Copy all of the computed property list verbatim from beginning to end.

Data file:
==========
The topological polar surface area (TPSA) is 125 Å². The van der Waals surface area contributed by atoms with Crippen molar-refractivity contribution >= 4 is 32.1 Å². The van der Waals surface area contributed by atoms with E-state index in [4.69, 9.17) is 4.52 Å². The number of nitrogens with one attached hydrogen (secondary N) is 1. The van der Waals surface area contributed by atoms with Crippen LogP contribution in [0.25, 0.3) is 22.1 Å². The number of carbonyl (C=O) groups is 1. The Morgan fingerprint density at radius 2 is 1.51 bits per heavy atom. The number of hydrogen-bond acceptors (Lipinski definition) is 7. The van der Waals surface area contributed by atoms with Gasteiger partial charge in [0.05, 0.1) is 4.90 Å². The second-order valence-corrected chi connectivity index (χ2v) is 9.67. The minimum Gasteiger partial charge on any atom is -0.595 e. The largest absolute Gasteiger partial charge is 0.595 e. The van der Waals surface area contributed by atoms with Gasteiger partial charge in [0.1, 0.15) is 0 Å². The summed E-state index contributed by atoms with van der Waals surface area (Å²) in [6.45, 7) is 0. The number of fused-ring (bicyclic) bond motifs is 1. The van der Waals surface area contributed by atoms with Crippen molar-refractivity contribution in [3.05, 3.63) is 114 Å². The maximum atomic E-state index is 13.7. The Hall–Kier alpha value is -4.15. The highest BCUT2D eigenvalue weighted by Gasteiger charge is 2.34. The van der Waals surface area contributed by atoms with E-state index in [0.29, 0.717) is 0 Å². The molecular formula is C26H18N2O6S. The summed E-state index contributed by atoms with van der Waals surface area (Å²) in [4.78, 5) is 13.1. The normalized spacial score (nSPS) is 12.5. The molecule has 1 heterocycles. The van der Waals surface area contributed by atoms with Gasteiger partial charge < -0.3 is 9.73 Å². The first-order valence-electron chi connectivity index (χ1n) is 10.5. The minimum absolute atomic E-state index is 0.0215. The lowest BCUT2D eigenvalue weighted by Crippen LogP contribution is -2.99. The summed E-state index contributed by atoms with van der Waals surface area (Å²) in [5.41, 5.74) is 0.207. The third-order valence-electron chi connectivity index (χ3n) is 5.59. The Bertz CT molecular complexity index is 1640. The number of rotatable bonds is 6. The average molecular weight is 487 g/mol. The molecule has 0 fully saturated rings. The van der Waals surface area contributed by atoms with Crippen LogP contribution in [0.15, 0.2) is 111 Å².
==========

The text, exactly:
The topological polar surface area (TPSA) is 125 Å². The van der Waals surface area contributed by atoms with Crippen molar-refractivity contribution >= 4 is 32.1 Å². The van der Waals surface area contributed by atoms with E-state index in [4.69, 9.17) is 4.52 Å². The number of nitrogens with one attached hydrogen (secondary N) is 1. The van der Waals surface area contributed by atoms with Crippen LogP contribution in [0.25, 0.3) is 22.1 Å². The number of carbonyl (C=O) groups is 1. The Morgan fingerprint density at radius 2 is 1.51 bits per heavy atom. The number of hydrogen-bond acceptors (Lipinski definition) is 7. The van der Waals surface area contributed by atoms with Gasteiger partial charge in [0.05, 0.1) is 4.90 Å². The second-order valence-corrected chi connectivity index (χ2v) is 9.67. The minimum Gasteiger partial charge on any atom is -0.595 e. The largest absolute Gasteiger partial charge is 0.595 e. The van der Waals surface area contributed by atoms with Gasteiger partial charge in [0.1, 0.15) is 0 Å². The summed E-state index contributed by atoms with van der Waals surface area (Å²) in [6.45, 7) is 0. The number of fused-ring (bicyclic) bond motifs is 1. The van der Waals surface area contributed by atoms with Crippen molar-refractivity contribution in [3.05, 3.63) is 114 Å². The maximum atomic E-state index is 13.7. The Hall–Kier alpha value is -4.15. The highest BCUT2D eigenvalue weighted by Gasteiger charge is 2.34. The van der Waals surface area contributed by atoms with E-state index in [0.29, 0.717) is 0 Å². The molecular formula is C26H18N2O6S. The summed E-state index contributed by atoms with van der Waals surface area (Å²) in [4.78, 5) is 13.1. The normalized spacial score (nSPS) is 12.5. The molecule has 1 heterocycles. The van der Waals surface area contributed by atoms with Gasteiger partial charge < -0.3 is 9.73 Å². The first-order valence-electron chi connectivity index (χ1n) is 10.5. The minimum absolute atomic E-state index is 0.0215. The lowest BCUT2D eigenvalue weighted by Crippen LogP contribution is -2.99. The summed E-state index contributed by atoms with van der Waals surface area (Å²) in [5.41, 5.74) is 0.207. The third-order valence-electron chi connectivity index (χ3n) is 5.59. The Bertz CT molecular complexity index is 1640. The number of rotatable bonds is 6. The average molecular weight is 487 g/mol. The molecule has 0 fully saturated rings. The van der Waals surface area contributed by atoms with Crippen LogP contribution in [0.15, 0.2) is 111 Å².